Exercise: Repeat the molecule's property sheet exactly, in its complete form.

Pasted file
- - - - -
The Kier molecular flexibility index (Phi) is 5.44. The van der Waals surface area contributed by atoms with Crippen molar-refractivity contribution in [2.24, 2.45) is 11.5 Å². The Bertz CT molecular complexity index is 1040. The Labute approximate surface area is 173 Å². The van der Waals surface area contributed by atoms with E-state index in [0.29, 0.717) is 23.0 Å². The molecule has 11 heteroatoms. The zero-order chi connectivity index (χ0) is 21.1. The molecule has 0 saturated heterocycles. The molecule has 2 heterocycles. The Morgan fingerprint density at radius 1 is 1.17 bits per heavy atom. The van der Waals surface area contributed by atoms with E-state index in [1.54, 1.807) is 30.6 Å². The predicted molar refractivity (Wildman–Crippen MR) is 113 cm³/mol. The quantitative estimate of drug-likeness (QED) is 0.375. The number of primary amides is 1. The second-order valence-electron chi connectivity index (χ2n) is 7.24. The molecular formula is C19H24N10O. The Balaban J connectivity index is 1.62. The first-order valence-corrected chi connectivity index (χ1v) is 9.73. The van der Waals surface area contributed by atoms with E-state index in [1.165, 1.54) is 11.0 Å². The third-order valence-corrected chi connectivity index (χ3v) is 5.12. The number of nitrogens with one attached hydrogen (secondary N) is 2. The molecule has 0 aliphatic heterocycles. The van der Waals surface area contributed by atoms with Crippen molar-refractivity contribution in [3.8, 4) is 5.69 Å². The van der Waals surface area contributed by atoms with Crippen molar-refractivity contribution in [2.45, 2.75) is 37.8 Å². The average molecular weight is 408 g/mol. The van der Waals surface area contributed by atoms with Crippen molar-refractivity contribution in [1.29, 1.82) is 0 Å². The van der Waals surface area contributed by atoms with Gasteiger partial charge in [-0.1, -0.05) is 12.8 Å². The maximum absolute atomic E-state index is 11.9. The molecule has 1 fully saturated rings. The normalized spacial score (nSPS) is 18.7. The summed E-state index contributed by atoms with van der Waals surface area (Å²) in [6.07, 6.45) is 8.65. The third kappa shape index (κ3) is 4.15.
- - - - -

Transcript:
The Kier molecular flexibility index (Phi) is 5.44. The van der Waals surface area contributed by atoms with Crippen molar-refractivity contribution in [2.24, 2.45) is 11.5 Å². The Bertz CT molecular complexity index is 1040. The Labute approximate surface area is 173 Å². The van der Waals surface area contributed by atoms with E-state index in [0.29, 0.717) is 23.0 Å². The molecule has 11 heteroatoms. The zero-order chi connectivity index (χ0) is 21.1. The molecule has 0 saturated heterocycles. The molecule has 2 heterocycles. The Morgan fingerprint density at radius 1 is 1.17 bits per heavy atom. The van der Waals surface area contributed by atoms with E-state index in [1.54, 1.807) is 30.6 Å². The predicted molar refractivity (Wildman–Crippen MR) is 113 cm³/mol. The quantitative estimate of drug-likeness (QED) is 0.375. The number of primary amides is 1. The second-order valence-electron chi connectivity index (χ2n) is 7.24. The molecular formula is C19H24N10O. The Balaban J connectivity index is 1.62. The first-order valence-corrected chi connectivity index (χ1v) is 9.73. The van der Waals surface area contributed by atoms with E-state index in [1.165, 1.54) is 11.0 Å². The third-order valence-corrected chi connectivity index (χ3v) is 5.12. The number of nitrogens with one attached hydrogen (secondary N) is 2. The molecule has 0 aliphatic heterocycles. The van der Waals surface area contributed by atoms with Crippen molar-refractivity contribution in [3.8, 4) is 5.69 Å². The van der Waals surface area contributed by atoms with Crippen molar-refractivity contribution in [2.45, 2.75) is 37.8 Å². The average molecular weight is 408 g/mol. The van der Waals surface area contributed by atoms with Crippen molar-refractivity contribution in [1.29, 1.82) is 0 Å². The van der Waals surface area contributed by atoms with Gasteiger partial charge in [-0.1, -0.05) is 12.8 Å². The maximum absolute atomic E-state index is 11.9. The molecule has 1 fully saturated rings. The normalized spacial score (nSPS) is 18.7. The summed E-state index contributed by atoms with van der Waals surface area (Å²) in [6.07, 6.45) is 8.65. The third kappa shape index (κ3) is 4.15.